In Defense of the Moderators
We reporters are a weird group. And a big problem we face these days is that no one understands what makes us tick, or what should make our craft what it is. Unfortunately, that includes many of our corporate owners, and certainly includes many of the highly opinionated bloggers who believe that if you ain’t with us, you’re against us, and MUST BE DESTROYED.
As Randy would say on “American Idol”: “Check it out”: If all sides hate the way we’ve covered a story, we’re either truly awful or we’re doing our job right.
Which brings us to Charlie Gibson and George Stephanopoulos. They have been taking a lot of heat for their line of questions during the ABC News debate Wednesday night.
Full disclosure: I have cordial relations with both of them. Our social paths have crossed. But I wouldn’t hesitate to tap-dance on their heads if I thought they had done a bad job.
This isn’t one of those times. They did what they were supposed to do. Both of them asked the nasty questions that reflected the news of the day.
It’s telling that most of their criticism has come from Barack Obama supporters. They’re right, the larger chunk of the topics put their guy on the defensive. Therefore, according to the clamor, Gibson and Stephanopoulos were clearly out to get Obama and were piling on.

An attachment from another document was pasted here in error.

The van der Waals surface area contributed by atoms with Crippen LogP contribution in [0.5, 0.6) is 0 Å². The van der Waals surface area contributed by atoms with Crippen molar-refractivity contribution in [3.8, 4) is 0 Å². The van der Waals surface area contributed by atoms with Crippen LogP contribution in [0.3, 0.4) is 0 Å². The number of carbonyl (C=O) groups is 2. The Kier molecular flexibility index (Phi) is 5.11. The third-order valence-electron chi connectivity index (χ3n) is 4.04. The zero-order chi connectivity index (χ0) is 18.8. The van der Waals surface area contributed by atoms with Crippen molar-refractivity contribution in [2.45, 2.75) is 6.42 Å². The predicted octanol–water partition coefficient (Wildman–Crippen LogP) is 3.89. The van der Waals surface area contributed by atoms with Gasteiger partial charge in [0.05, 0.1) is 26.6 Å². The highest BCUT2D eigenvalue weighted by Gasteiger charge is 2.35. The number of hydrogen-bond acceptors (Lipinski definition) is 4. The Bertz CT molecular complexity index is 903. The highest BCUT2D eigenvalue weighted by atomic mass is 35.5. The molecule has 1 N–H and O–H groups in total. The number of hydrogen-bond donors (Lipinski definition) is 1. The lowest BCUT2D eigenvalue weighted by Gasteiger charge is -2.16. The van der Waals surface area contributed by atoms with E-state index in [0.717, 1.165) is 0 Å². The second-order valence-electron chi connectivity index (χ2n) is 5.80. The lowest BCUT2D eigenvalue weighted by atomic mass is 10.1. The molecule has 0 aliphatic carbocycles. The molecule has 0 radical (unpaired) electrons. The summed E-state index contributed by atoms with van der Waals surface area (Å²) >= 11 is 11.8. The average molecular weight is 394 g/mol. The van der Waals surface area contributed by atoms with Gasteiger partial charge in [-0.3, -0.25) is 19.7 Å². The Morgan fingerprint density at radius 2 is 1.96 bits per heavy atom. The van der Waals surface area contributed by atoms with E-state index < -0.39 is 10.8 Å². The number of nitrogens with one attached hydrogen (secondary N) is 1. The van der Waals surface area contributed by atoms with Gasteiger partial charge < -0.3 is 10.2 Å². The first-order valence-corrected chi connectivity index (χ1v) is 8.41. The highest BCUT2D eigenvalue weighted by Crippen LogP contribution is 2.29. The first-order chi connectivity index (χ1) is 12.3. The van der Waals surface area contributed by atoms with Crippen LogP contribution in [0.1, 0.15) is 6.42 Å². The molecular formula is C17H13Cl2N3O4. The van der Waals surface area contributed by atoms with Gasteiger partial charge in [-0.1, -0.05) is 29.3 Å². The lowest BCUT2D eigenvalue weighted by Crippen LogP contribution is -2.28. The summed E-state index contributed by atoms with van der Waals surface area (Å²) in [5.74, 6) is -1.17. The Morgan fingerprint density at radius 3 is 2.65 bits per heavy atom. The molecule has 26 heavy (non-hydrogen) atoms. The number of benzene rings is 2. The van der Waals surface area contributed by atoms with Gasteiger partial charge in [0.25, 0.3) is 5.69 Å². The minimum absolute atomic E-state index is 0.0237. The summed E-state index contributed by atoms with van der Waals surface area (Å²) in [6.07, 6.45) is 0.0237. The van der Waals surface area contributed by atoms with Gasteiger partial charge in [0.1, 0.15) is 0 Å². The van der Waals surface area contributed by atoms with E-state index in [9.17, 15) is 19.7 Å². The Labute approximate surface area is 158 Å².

My, my, my, Obama people. Get over it. You’re beginning to sound as anti-media whiny as the Clintons. Again, “check it out”:
The candidates have been debating ad nauseam. There have been so many of these little shows that we’re way beyond shedding light on the great issues of the campaign. In fact, when it’s time for still another discussion about healthcare, the economy or Iraq, the eyes of the participants glaze over as they recite the same policies you can find on their websites.
All that is really left that’s fresh is the controversy du jour. Since Obama has stepped in it more the last few jours, there was more to ask him.
Suddenly, this basketball-loving candidate who never seems to sweat as he drives unguarded to the net was facing a tough full-court press. As he has struggled to understand how small-town people play, it was no longer such a slam dunk for Obama, and his fans are furious. So they’re booing the refs.
OK. I have that out of my system. No more ridiculous sports metaphors. But it’s also ridiculous to think that Barack Obama is any less accountable for his statements or his associates than Hillary Clinton is for hers.
In these raw times, when everyone has such strong opinions about who’s to blame for the mess we’re in, debate has been overrun by hard feelings. Too few have any patience for the journalistic ideal of skepticism equally applied.
Without that spirit of inquiry we will continue becoming a nation of separate enemy camps. There will be no one we turn to to ask the tough questions that help us identify our leaders and refine our ideas. That is what Charlie and George were doing the other night. If they antagonized many in their audience, they can be proud.
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